UC CEISMIC is a federated archive of materials from the Canterbury earthquakes, hosted by the University of Canterbury, which launched in November 2011. With content provided by major New Zealand cultural institutions, like Te Papa and the National Library, as well as ordinary New Zealanders, the archive is an extraordinary—and extraordinarily open—digital resource.
The idea for the archive began when Associate Professor Paul Millar from the Department of English at the University of Canterbury approached Dr James Smithies, then working at the Ministry of Health, about what he could do in response to the February earthquakes.
James pointed Paul to the 9/11 archive, organised by the Center for History and New Media at George Mason University. They also considered the Hurricane Memory Bank, a project designed to collect and preserve stories from hurricanes Rita and Katrina. Paul pitched the idea to the university’s Senior Management team and received a very positive response. He immediately began tireless work to get James down to Christchurch and turn the idea into reality.
With these projects in mind, James and Paul considered how they might build something similar for the Canterbury earthquakes. As James put it, the team soon decided that they “would just go out and collect everything.”
Dr Christopher Thomson, Programme Office Manager for UC CEISMIC, outlined the steps James and Paul had to take to get the archive online.
“They put a proposal to the university and got some funding to set something up. From there, they started have conversations with people across the cultural heritage sector, and saw that lots of people were asking the same kinds of questions about an archive for the Canterbury earthquakes.
“They then decided to set up the UC CEISMIC consortium.”
The UC CEISMIC consortium is led by the University of Canterbury and made up of organisations from across the cultural heritage sector, including Archives New Zealand, the National Library of New Zealand, the Ministry for Culture and Heritage, the Canterbury Museum, Christchurch City Libraries, NZ OnScreen, the Ngai Tahu Research Centre, CERA, Te Papa and the New Zealand Film Archive.
As Christopher puts it, “the idea was that each of the consortium members would collect their own material and archive it according to their own policies, and then use DigitalNZ to surface it in one place, so that users could search for earthquake-related content at ceismic.org.nz.”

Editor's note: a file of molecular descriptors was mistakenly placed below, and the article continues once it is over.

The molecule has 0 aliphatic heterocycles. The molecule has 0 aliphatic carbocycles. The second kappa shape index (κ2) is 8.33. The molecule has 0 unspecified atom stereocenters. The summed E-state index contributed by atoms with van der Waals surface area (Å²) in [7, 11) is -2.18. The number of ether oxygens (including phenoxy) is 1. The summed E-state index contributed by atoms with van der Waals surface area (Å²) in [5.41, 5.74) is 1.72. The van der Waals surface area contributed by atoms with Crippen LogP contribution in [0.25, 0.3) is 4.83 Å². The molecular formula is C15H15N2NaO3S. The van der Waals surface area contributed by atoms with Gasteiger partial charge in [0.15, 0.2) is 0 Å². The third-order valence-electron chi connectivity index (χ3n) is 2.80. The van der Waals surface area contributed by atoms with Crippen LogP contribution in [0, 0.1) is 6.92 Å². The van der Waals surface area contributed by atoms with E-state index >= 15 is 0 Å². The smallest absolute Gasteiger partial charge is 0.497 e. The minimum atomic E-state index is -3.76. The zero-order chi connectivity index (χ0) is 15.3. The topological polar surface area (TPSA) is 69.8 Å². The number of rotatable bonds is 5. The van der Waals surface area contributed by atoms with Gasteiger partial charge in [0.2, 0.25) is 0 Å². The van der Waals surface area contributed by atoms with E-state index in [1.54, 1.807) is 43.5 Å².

So where does Creative Commons come in? Given the ambitions of the project, in these early stages “Creative Commons wasn’t in the mix.” Later, though, James began to introduce the idea of open licensing.
James had been a Creative Commons supporter for years, had strong support from Paul to investigate CC licenses, and was offered excellent advice from Jason Darwin at CWA New Media (later Learning Media Limited). He understood the problems ‘All Rights Reserved’ copyright can pose for heritage projects, though, and soon found there were issues having multiple licensing agreements across different sections of the project.
The problem was handed to Christopher Thomson when he arrived in the team. However, little progress could be made, despite his best efforts and those of a range of stakeholders. The problem was worst with research–oriented data, which had specific issues related to ethics and privacy.
In the end, when approaching potential depositors, the UC CEISMIC team recommended the use of Creative Commons licences, though remained open to more restrictive licensing agreements, according to the specific needs of content providers.
The archive launched in November 2011, with ten thousand items, and continues to grow.
The University of Canterbury’s specific contribution to the consortium is called UC QuakeStudies, and includes materials from Fairfax Media, Environment Canterbury and the New Zealand Historic Places Trust. While much of this content remains All Rights Reserved, the archive has recently added a collection by Murray Quartly, who runs focus360.co.nz.
After the earthquakes, Murray took a series of 360 degree panorama photographs of central Christchurch, producing what Christopher describes as a “virtual tour of the Red Zone.” After meeting with the UC CEISMIC team, Quartly decided to release the photos under a Creative Commons Attribution-Non-Commercial-No Derivatives licence.
Several more collections are ready to go live, and dozens more planned. Creative Commons will be used as much as possible, and it is hoped that a full review can be undertaken in years to come that assess opportunities to migrate targeted collections to CC licenses.
Another significant part of the consortium is QuakeStories, which is run by the Ministry for Culture and Heritage. This archive contains stories and photos from the earthquake from ordinary New Zealanders, and is licensed under a Creative Commons Attribution-Non-Commercial-Share-Alike licence.
Both Christopher and James suggest that the biggest hurdles to using Creative Commons licences have come from researchers—especially those working through the University’s ethics committee, which is already a complex process.
The UC CEISMIC team continue to encourage their partners to use open licensing, wherever possible, and Creative Commons licences remain a core part of the UC CEISMIC programme.
As Christopher points out, “We don’t really know how people are going to use our content. It makes sense to make it open wherever possible, because we don’t know what research questions and methods will be like in 100 years’ time. We want to leave that open as far as possible, for the future.”